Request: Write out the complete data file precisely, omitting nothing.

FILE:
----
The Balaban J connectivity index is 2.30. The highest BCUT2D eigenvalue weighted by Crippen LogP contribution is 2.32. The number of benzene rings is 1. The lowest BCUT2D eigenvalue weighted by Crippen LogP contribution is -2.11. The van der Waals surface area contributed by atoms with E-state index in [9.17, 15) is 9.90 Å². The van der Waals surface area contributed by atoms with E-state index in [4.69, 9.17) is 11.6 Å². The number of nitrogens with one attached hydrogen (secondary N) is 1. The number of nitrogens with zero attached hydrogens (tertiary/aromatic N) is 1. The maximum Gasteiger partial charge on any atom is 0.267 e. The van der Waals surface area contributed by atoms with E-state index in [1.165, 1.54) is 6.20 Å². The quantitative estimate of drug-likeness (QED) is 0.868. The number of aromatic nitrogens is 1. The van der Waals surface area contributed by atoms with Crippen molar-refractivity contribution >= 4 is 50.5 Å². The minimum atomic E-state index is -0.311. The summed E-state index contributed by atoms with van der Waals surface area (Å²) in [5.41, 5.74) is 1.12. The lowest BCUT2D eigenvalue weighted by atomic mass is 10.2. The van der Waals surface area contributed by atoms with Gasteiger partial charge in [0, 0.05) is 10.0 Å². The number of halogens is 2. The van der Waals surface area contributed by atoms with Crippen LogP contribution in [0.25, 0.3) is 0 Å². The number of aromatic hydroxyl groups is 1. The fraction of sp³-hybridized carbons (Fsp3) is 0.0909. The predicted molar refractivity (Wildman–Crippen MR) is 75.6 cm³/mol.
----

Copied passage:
The Balaban J connectivity index is 2.30. The highest BCUT2D eigenvalue weighted by Crippen LogP contribution is 2.32. The number of benzene rings is 1. The lowest BCUT2D eigenvalue weighted by Crippen LogP contribution is -2.11. The van der Waals surface area contributed by atoms with E-state index in [9.17, 15) is 9.90 Å². The van der Waals surface area contributed by atoms with E-state index in [4.69, 9.17) is 11.6 Å². The number of nitrogens with one attached hydrogen (secondary N) is 1. The number of nitrogens with zero attached hydrogens (tertiary/aromatic N) is 1. The maximum Gasteiger partial charge on any atom is 0.267 e. The van der Waals surface area contributed by atoms with E-state index in [1.165, 1.54) is 6.20 Å². The quantitative estimate of drug-likeness (QED) is 0.868. The number of aromatic nitrogens is 1. The van der Waals surface area contributed by atoms with Crippen molar-refractivity contribution >= 4 is 50.5 Å². The minimum atomic E-state index is -0.311. The summed E-state index contributed by atoms with van der Waals surface area (Å²) in [5.41, 5.74) is 1.12. The lowest BCUT2D eigenvalue weighted by atomic mass is 10.2. The van der Waals surface area contributed by atoms with Gasteiger partial charge in [0, 0.05) is 10.0 Å². The number of halogens is 2. The van der Waals surface area contributed by atoms with Crippen LogP contribution in [0.25, 0.3) is 0 Å². The number of aromatic hydroxyl groups is 1. The fraction of sp³-hybridized carbons (Fsp3) is 0.0909. The predicted molar refractivity (Wildman–Crippen MR) is 75.6 cm³/mol.